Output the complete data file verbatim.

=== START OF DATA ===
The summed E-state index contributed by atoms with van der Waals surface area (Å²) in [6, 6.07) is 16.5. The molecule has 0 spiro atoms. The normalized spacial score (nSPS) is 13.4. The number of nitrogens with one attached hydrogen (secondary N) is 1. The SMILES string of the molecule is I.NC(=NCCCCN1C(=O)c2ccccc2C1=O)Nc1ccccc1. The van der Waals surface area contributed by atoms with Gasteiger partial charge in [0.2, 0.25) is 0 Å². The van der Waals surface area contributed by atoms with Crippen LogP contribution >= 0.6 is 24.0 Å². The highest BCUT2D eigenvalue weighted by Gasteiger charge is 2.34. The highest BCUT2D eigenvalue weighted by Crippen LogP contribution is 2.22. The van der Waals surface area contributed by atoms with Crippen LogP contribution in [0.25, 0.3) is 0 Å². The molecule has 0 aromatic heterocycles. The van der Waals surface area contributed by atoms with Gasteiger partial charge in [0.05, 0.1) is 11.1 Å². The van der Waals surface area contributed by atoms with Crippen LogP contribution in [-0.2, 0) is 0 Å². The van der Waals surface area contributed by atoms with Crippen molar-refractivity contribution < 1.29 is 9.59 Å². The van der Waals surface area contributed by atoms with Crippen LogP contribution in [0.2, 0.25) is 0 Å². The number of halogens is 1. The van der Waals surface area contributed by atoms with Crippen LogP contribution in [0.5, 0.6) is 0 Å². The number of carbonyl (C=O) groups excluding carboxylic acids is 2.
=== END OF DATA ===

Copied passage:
The summed E-state index contributed by atoms with van der Waals surface area (Å²) in [6, 6.07) is 16.5. The molecule has 0 spiro atoms. The normalized spacial score (nSPS) is 13.4. The number of nitrogens with one attached hydrogen (secondary N) is 1. The SMILES string of the molecule is I.NC(=NCCCCN1C(=O)c2ccccc2C1=O)Nc1ccccc1. The van der Waals surface area contributed by atoms with Gasteiger partial charge in [0.2, 0.25) is 0 Å². The van der Waals surface area contributed by atoms with Crippen LogP contribution >= 0.6 is 24.0 Å². The highest BCUT2D eigenvalue weighted by Gasteiger charge is 2.34. The highest BCUT2D eigenvalue weighted by Crippen LogP contribution is 2.22. The van der Waals surface area contributed by atoms with Crippen LogP contribution in [0.25, 0.3) is 0 Å². The molecule has 0 aromatic heterocycles. The van der Waals surface area contributed by atoms with Gasteiger partial charge in [0.05, 0.1) is 11.1 Å². The van der Waals surface area contributed by atoms with Crippen LogP contribution in [-0.2, 0) is 0 Å². The van der Waals surface area contributed by atoms with Crippen molar-refractivity contribution < 1.29 is 9.59 Å². The van der Waals surface area contributed by atoms with Crippen LogP contribution in [0.2, 0.25) is 0 Å². The number of halogens is 1. The van der Waals surface area contributed by atoms with Crippen LogP contribution in [0.5, 0.6) is 0 Å². The number of carbonyl (C=O) groups excluding carboxylic acids is 2.